From the time we’re a child we’re asked what our dreams are. Often times they are something far-fetched, a true dream or fantasy. To be a princess, a cowboy, an astronaut, and everything in between. At some point you begin to realize that your dreams have changed, or maybe you have. From the time I was a kid, I dreamed about being a writer. And I worked really hard to make that dream a reality. During recess in elementary school I would write plays for my friends to perform (thanks Marni and Ally!), then I graduated to writing little novels (60 pages, but for a 9-year-old that’s mildly impressive), and in middle school I even had my own monthly magazine that I wrote, edited, and published for my fellow 13-year-old gal pals (RIP Glitz mag).
Sometime in high school, I realized I wanted to be a screenwriter and I zeroed in on that goal. I went to college for it, deciding it’d be best to go to a college in my hometown of Los Angeles since the entertainment industry was already here (a decision that I don’t necessarily regret, but there is a part of me that wishes I could’ve lived someplace else when I had the chance.) I worked hard, graduating with my degree in screenwriting in 3.5 years, when the average graduation time was creeping on closer to 6. I also got amazing internships, including one in the coveted TV writers’ office. I remember sitting in the room for the first time, staring up at the whiteboards, and listening to an episode “break” that I thought, “this is what I’m meant to do.” Within 2 weeks of graduating, I got my first job working as a P.A.— a job I thought would bring me closer to my dream of being a TV writer, and finally at the age of 23 (ten years ago for those keeping count), I landed my first writers’ assistant position. It was then that I finally felt like I was on the right path. That my big break would finally come. Except, it didn’t.
For the past ten years, I’ve continued to work in writers’ offices in various capacities (writers’ assistant multiple times, show-runners’ assistant, script coordinator… you name it!) with the promise of getting bumped up to staff writer dangling in front of me like a glorious carrot. In that time, I moved in with the boy I thought I was going to marry, got engaged to that boy, ended that engagement, lived on my own for the first time, found an amazing therapist, healed past pain, confronted my anxiety, went into debt, pulled myself out of debt, went into debt again, fell in love again, was hired to write a freelance episode, didn’t get to write the freelance episode because the show was canceled, pulled myself out of debt again, took a year off to write, produced a webseries I created, got engaged again, got married this time, got pregnant, suffered an incredible heartbreak of having to terminate my first pregnancy, went into debt again, got pregnant again, had a healthy baby, all while picking myself up and adjusting to every life change along the way. And I wrote. A lot. 18 pilots, 4 features, a play, and countless essays like the one you’re currently reading. I’m nothing if not prolific, I guess.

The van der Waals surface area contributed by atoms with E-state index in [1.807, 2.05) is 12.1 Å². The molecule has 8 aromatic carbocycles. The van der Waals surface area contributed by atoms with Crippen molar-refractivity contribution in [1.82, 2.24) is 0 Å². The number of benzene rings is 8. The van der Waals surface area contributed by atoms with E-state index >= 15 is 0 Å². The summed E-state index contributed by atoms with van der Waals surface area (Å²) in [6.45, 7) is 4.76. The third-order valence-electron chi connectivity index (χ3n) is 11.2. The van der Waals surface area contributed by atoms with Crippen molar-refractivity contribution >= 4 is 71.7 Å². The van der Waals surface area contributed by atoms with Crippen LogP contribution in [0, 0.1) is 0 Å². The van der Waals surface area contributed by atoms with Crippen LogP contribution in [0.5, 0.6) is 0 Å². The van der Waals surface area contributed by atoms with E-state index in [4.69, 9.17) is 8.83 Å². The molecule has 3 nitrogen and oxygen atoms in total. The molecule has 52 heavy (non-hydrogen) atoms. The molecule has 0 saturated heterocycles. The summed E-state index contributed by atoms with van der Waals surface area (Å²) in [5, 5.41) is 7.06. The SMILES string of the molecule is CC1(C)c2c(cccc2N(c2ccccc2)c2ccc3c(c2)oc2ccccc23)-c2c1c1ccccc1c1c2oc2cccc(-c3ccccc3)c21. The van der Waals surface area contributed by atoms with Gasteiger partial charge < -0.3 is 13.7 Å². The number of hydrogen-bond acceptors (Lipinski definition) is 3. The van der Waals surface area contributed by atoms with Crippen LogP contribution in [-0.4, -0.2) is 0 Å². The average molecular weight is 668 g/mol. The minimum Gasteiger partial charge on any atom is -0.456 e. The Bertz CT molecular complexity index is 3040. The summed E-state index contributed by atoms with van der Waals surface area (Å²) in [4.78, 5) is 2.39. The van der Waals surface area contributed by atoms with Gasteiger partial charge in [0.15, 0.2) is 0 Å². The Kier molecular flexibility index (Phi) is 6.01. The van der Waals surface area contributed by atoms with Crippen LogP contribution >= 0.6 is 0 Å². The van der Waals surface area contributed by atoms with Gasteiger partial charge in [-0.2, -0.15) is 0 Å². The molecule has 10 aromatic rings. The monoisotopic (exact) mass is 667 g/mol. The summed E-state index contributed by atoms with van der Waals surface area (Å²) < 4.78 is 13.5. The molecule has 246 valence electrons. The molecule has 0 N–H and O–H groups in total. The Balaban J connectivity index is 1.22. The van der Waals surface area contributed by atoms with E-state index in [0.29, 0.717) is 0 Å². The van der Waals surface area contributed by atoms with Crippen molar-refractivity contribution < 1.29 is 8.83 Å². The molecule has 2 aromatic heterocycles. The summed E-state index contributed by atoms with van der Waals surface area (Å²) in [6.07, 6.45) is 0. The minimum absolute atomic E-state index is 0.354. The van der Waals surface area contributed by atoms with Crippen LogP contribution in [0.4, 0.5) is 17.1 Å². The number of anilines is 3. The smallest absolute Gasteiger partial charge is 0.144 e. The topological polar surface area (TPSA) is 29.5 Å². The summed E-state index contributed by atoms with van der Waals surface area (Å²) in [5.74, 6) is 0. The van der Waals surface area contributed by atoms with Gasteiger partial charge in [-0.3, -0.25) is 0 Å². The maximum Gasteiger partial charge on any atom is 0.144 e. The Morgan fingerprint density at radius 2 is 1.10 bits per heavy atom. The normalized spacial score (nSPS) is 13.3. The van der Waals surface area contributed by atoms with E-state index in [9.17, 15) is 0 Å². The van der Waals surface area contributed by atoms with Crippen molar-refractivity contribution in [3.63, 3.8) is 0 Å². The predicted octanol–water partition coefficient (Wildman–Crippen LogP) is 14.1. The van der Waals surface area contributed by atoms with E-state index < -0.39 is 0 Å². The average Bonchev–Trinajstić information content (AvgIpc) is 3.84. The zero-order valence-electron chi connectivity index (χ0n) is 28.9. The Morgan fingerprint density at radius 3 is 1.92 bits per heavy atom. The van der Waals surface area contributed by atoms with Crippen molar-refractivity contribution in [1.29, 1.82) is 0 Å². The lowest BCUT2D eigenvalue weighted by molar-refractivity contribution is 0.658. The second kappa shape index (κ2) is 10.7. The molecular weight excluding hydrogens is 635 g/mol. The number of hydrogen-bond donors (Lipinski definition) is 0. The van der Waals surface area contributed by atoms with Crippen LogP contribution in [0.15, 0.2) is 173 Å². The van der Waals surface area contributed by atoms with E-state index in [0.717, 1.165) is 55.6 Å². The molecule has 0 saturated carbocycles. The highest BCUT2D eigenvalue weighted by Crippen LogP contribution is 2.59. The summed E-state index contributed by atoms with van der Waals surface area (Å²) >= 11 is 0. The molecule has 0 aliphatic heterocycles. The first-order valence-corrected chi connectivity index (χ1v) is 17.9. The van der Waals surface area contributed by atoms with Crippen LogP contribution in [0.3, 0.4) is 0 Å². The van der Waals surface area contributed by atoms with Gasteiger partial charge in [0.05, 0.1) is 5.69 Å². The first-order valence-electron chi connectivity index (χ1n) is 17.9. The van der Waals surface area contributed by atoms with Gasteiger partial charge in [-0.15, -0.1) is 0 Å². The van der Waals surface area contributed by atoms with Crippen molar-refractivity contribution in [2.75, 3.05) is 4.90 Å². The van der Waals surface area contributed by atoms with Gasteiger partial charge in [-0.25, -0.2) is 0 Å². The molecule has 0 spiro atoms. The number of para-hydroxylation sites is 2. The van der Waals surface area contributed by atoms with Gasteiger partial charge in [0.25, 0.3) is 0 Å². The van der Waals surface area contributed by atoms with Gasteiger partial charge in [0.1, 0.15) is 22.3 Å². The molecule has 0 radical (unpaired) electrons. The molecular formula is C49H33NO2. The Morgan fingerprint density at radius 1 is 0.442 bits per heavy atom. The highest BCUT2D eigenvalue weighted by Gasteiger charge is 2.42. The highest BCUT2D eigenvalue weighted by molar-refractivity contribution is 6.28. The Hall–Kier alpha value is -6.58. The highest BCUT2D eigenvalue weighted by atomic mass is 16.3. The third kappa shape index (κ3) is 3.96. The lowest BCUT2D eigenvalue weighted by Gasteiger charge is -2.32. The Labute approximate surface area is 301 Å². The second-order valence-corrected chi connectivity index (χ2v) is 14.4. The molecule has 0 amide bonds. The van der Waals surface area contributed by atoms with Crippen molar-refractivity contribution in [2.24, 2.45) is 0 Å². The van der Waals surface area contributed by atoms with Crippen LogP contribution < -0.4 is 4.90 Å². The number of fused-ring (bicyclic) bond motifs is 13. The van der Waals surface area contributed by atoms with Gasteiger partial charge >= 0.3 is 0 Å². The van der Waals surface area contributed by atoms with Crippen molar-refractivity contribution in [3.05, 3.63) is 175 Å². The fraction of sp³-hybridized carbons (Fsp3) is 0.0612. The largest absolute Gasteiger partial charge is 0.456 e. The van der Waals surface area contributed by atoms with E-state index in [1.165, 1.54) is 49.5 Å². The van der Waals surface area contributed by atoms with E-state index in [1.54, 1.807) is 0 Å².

And yet career-wise, I’m more or less in the same spot I was ten years ago. That same staff writer carrot is still dangling in front of me, while I’m only making marginally more than I was at 23. I’ve seen friends have their writer dreams realized and others move onto different, but still successful careers. My peers are moving into houses and going on lavish trips and paying off all their debts, while I’m embarrassed to talk about my salary because I’m barely making above California’s minimum wage. Do you think this makes me feel less adequate and causes self esteem issues? Your damn right, it does! I’m left with the constant question of “why” ringing in my ears. Am I just not good enough? Am I simply a loser who is destined to fail? I can’t help but feel that way after almost 13 years of trying, and trying so hard with very little to show for it.
I guess there’s something to be said for the fact that I do make at least enough money to pay my bills and keep my debts relatively low. And thanks to the script coordinators joining the union, I have finally earned good health insurance for my entire family. But, I have this aching resentment and anguish in my bones. Constantly. It’s hard to be a good mother, wife, and friend when you don’t feel good enough for the dream I’ve had since I was a child, the one I have worked so tirelessly to pursue.
So maybe it’s time to let go of the dream. Accept the fact that it may never happen and instead find happiness in what I do have. So that when someone says, “it’ll happen soon!” it doesn’t feel like a slap across my face or a lie they’re telling in an attempt to mask their own pity. Because the truth is, nobody knows if/when it’ll happen. If it was based on hard work and merit, I wouldn’t be in this position. But there are so many other factors that are out of my control. And the truth is, I’m not even sure if it is my dream anymore, or if I’m just holding onto it because giving up now after all this time and hard work would be a failure. I just don’t know. What I do know is I am so tired and that doesn’t feel like “the dream.” Not even close.